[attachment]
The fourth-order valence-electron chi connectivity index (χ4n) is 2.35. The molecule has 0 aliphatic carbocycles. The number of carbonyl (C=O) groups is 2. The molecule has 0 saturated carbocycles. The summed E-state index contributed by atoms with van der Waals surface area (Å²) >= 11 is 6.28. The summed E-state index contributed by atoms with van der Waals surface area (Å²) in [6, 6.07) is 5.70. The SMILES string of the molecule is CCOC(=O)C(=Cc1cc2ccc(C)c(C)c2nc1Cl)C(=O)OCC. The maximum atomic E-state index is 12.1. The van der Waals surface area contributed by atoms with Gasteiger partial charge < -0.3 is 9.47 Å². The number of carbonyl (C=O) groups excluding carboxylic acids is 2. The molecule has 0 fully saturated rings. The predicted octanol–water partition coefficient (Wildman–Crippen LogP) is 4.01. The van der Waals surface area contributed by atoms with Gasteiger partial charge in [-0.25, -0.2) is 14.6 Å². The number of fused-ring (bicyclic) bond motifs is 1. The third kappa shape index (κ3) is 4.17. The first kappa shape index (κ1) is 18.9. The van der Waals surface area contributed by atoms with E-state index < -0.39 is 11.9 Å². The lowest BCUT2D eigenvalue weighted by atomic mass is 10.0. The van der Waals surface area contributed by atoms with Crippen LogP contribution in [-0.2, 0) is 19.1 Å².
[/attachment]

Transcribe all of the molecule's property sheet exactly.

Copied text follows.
The fourth-order valence-electron chi connectivity index (χ4n) is 2.35. The molecule has 0 aliphatic carbocycles. The number of carbonyl (C=O) groups is 2. The molecule has 0 saturated carbocycles. The summed E-state index contributed by atoms with van der Waals surface area (Å²) >= 11 is 6.28. The summed E-state index contributed by atoms with van der Waals surface area (Å²) in [6, 6.07) is 5.70. The SMILES string of the molecule is CCOC(=O)C(=Cc1cc2ccc(C)c(C)c2nc1Cl)C(=O)OCC. The maximum atomic E-state index is 12.1. The van der Waals surface area contributed by atoms with Gasteiger partial charge < -0.3 is 9.47 Å². The number of carbonyl (C=O) groups excluding carboxylic acids is 2. The molecule has 0 fully saturated rings. The predicted octanol–water partition coefficient (Wildman–Crippen LogP) is 4.01. The van der Waals surface area contributed by atoms with Gasteiger partial charge in [-0.25, -0.2) is 14.6 Å². The number of fused-ring (bicyclic) bond motifs is 1. The third kappa shape index (κ3) is 4.17. The first kappa shape index (κ1) is 18.9. The van der Waals surface area contributed by atoms with E-state index < -0.39 is 11.9 Å². The lowest BCUT2D eigenvalue weighted by atomic mass is 10.0. The van der Waals surface area contributed by atoms with Crippen LogP contribution in [-0.2, 0) is 19.1 Å².